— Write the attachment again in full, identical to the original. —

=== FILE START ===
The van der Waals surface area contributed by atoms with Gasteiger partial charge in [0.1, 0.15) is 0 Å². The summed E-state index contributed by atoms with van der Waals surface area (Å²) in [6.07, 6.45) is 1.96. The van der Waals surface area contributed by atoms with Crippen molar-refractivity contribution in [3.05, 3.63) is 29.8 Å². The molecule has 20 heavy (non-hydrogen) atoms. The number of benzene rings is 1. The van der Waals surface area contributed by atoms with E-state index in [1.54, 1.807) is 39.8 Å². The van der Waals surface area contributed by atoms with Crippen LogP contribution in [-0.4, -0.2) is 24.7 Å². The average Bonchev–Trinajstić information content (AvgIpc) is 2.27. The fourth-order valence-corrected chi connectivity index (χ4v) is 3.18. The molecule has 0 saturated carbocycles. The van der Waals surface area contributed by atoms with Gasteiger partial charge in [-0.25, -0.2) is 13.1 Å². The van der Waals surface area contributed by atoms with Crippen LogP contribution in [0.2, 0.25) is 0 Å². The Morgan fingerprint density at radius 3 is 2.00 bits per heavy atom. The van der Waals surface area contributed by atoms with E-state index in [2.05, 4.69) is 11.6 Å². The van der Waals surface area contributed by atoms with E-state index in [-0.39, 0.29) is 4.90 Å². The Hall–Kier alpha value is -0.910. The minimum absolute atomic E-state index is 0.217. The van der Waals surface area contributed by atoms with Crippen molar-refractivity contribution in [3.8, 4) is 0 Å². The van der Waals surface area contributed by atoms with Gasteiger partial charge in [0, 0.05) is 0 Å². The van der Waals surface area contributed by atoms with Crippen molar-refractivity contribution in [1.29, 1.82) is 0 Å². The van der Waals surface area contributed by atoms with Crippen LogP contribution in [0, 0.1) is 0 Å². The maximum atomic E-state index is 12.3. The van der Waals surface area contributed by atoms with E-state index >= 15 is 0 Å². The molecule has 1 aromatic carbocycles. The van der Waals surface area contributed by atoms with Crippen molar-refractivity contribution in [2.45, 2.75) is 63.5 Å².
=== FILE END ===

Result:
The van der Waals surface area contributed by atoms with Gasteiger partial charge in [0.1, 0.15) is 0 Å². The summed E-state index contributed by atoms with van der Waals surface area (Å²) in [6.07, 6.45) is 1.96. The van der Waals surface area contributed by atoms with Crippen molar-refractivity contribution in [3.05, 3.63) is 29.8 Å². The molecule has 20 heavy (non-hydrogen) atoms. The number of benzene rings is 1. The van der Waals surface area contributed by atoms with E-state index in [1.54, 1.807) is 39.8 Å². The van der Waals surface area contributed by atoms with Crippen LogP contribution in [-0.4, -0.2) is 24.7 Å². The average Bonchev–Trinajstić information content (AvgIpc) is 2.27. The fourth-order valence-corrected chi connectivity index (χ4v) is 3.18. The molecule has 0 saturated carbocycles. The van der Waals surface area contributed by atoms with Gasteiger partial charge in [-0.25, -0.2) is 13.1 Å². The van der Waals surface area contributed by atoms with Crippen LogP contribution in [0.2, 0.25) is 0 Å². The Morgan fingerprint density at radius 3 is 2.00 bits per heavy atom. The van der Waals surface area contributed by atoms with E-state index in [2.05, 4.69) is 11.6 Å². The van der Waals surface area contributed by atoms with E-state index in [-0.39, 0.29) is 4.90 Å². The Hall–Kier alpha value is -0.910. The minimum absolute atomic E-state index is 0.217. The van der Waals surface area contributed by atoms with Crippen molar-refractivity contribution in [3.8, 4) is 0 Å². The van der Waals surface area contributed by atoms with Gasteiger partial charge in [0, 0.05) is 0 Å². The van der Waals surface area contributed by atoms with Crippen molar-refractivity contribution in [1.29, 1.82) is 0 Å². The van der Waals surface area contributed by atoms with Crippen LogP contribution in [0, 0.1) is 0 Å². The maximum atomic E-state index is 12.3. The van der Waals surface area contributed by atoms with E-state index >= 15 is 0 Å². The molecule has 1 aromatic carbocycles. The van der Waals surface area contributed by atoms with Crippen molar-refractivity contribution in [2.45, 2.75) is 63.5 Å².